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Gravity ?

  1. Apr 2, 2010 #1
    When I lift a rock up and let it go it always falls back down in the presence of the earths G field . So where is this infinite energy supply coming from . why does it always pull it back , assuming were not talking about escape velocity. Or am I viewing this incorrectly.
  2. jcsd
  3. Apr 2, 2010 #2
    The energy came from you and allowed you to lift the rock. I don't believe your supply is infinite. :)
    This energy was stored in the gravitational field, and released when you let the rock fall.
  4. Apr 2, 2010 #3
    i guess what i am asking is , lets take a rock sitting on the ground will the G field of earth always keeping it there forever , where does the energy come from to distort space-time and make things accelerate towards it and keep it there forever , it seems like gravitational energy is infinite .
  5. Apr 2, 2010 #4
    Let's separate out a couple of things here.
    First, as far as energy in the sense of "doing work" is concerned, the Earth is doing no work and thus needs no energy, to keep the mass at rest on its surface. So, keeping it there forever is not an infinite amount of energy.
    This brings us on to "for ever", and infinity. These are always terms which need to be treated carefully in physics. (There have been a couple of threads on this here recently).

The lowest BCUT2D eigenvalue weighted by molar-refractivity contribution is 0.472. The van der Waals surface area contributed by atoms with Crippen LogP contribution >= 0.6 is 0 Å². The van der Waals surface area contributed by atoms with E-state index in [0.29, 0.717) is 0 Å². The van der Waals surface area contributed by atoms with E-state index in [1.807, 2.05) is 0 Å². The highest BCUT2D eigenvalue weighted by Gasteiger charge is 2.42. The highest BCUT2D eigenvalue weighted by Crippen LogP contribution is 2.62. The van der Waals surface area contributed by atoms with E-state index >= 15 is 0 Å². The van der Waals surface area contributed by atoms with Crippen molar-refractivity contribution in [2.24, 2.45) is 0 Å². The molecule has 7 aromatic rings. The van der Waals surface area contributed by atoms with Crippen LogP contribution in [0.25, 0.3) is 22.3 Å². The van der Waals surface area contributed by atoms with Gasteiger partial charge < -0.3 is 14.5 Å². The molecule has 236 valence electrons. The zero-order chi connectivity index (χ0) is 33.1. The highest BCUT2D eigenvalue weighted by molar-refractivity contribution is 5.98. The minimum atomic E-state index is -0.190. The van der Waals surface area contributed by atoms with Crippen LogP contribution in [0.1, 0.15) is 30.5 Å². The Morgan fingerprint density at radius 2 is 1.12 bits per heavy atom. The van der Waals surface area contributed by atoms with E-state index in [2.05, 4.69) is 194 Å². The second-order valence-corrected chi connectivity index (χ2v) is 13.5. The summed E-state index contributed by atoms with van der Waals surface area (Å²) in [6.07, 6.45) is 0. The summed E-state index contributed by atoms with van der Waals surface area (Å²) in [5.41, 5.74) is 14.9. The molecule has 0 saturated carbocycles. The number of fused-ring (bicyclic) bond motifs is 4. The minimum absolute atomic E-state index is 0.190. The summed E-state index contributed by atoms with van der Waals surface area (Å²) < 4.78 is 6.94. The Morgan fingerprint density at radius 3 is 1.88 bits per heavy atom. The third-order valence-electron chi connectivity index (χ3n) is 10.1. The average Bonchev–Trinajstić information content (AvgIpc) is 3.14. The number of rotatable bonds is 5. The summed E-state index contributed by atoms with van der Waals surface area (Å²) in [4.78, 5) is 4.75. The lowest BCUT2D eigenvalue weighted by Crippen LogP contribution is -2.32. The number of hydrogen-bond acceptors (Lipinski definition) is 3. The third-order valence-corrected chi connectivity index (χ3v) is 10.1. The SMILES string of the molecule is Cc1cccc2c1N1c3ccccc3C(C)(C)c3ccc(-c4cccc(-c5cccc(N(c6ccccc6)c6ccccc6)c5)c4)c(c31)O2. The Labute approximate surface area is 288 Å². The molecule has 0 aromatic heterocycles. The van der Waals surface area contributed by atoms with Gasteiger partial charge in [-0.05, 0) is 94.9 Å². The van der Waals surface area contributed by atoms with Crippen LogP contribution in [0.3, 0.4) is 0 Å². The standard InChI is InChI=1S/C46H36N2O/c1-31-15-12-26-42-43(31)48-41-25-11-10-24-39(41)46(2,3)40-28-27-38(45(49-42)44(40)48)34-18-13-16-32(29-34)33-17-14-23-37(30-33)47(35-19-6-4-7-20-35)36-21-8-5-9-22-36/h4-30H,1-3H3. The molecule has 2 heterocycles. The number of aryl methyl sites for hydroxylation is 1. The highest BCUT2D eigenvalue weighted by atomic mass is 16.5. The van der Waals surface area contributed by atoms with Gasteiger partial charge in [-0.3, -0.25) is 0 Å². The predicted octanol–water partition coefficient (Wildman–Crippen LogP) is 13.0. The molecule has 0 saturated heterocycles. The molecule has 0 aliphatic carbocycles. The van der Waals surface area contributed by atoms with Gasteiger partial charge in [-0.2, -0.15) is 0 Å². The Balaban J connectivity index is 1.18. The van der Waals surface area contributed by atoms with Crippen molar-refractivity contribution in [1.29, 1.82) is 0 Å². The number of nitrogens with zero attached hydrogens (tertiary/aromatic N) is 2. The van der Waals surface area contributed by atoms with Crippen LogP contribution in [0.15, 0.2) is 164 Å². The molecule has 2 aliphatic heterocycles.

The Earth has mass, but not an infinite amount, and this mass distorts space-time, but not by an infinite amount. So I don't see where the idea of an infinite amount of energy comes from. If you ask whether this lasts "for ever", that is another matter, and you are asking if the universe lasts for ever. Even if it does, it does not imply that the Earth is doing, or going to do, an infinite amount of work; and therefore doesn't need (or posses) an infinite amount of energy
  6. Apr 2, 2010 #5


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    Staff: Mentor

    Consider a mass sitting on a spring. Is the spring constantly exerting energy to hold the mass up?
  7. Apr 2, 2010 #6
    right, you need to get clear in your mind what the differences are between 'force,' 'energy,' and 'work.'
  8. Apr 2, 2010 #7
    ok lets take a continuous light ray moving past earth as it comes by earth it bends and changes it course of direction , what allows earth to bend this light , lets say the light beam is infinitely long .
    I kind of get what you are saying about the mass and spring
  9. Apr 2, 2010 #8


    Staff: Mentor

  10. Apr 2, 2010 #9
    Answer: same as your post #1. (you can use rocks, cannon balls..... satellites all the same. Light or photons (electromagnetic radiation) is definitely more mysterious and stumped scientists until Einstein explained it.

    You can attempt to get insights into such very subtle and in some respects difficult aspects of gravity by repeating thousands of years of "intuitive" studies by thouands of people studying thousands of examples...OR...you can try working from the theory which results from all those efforts, see if it makes snese, then try applying that theory to problems which interest you. For most of of us mere mortals (not Einstein's) the second path is a LOT faster and more instructive.

    If you understand potential energy, energy of position, calssical (Newtonian) gravity is more understandable:

  11. Apr 2, 2010 #10
    ok thanks for the replies i think i understand better , thanks for the link on GR dalespam
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